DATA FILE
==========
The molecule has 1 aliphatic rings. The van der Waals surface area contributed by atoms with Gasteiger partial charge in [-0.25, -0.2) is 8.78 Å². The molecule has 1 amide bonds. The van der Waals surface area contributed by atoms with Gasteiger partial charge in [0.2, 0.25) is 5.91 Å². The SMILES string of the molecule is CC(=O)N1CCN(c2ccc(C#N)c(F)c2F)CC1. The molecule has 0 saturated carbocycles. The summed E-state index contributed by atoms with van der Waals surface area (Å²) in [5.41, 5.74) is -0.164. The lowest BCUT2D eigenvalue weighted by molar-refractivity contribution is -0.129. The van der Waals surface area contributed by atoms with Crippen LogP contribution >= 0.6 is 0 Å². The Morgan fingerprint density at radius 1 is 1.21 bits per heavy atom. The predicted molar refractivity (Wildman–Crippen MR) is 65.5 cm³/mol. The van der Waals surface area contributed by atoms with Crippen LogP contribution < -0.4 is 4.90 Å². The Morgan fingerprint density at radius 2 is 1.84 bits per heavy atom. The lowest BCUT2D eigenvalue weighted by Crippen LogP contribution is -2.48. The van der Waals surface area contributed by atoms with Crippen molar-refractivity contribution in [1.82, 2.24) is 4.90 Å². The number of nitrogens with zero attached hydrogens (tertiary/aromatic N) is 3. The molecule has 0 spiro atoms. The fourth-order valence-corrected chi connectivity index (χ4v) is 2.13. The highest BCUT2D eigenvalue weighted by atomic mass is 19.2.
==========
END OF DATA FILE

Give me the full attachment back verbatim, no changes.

The molecule has 1 aliphatic rings. The van der Waals surface area contributed by atoms with Gasteiger partial charge in [-0.25, -0.2) is 8.78 Å². The molecule has 1 amide bonds. The van der Waals surface area contributed by atoms with Gasteiger partial charge in [0.2, 0.25) is 5.91 Å². The SMILES string of the molecule is CC(=O)N1CCN(c2ccc(C#N)c(F)c2F)CC1. The molecule has 0 saturated carbocycles. The summed E-state index contributed by atoms with van der Waals surface area (Å²) in [5.41, 5.74) is -0.164. The lowest BCUT2D eigenvalue weighted by molar-refractivity contribution is -0.129. The van der Waals surface area contributed by atoms with Crippen LogP contribution >= 0.6 is 0 Å². The Morgan fingerprint density at radius 1 is 1.21 bits per heavy atom. The predicted molar refractivity (Wildman–Crippen MR) is 65.5 cm³/mol. The van der Waals surface area contributed by atoms with Crippen LogP contribution < -0.4 is 4.90 Å². The Morgan fingerprint density at radius 2 is 1.84 bits per heavy atom. The lowest BCUT2D eigenvalue weighted by Crippen LogP contribution is -2.48. The van der Waals surface area contributed by atoms with Crippen molar-refractivity contribution in [1.82, 2.24) is 4.90 Å². The number of nitrogens with zero attached hydrogens (tertiary/aromatic N) is 3. The molecule has 0 spiro atoms. The fourth-order valence-corrected chi connectivity index (χ4v) is 2.13. The highest BCUT2D eigenvalue weighted by atomic mass is 19.2.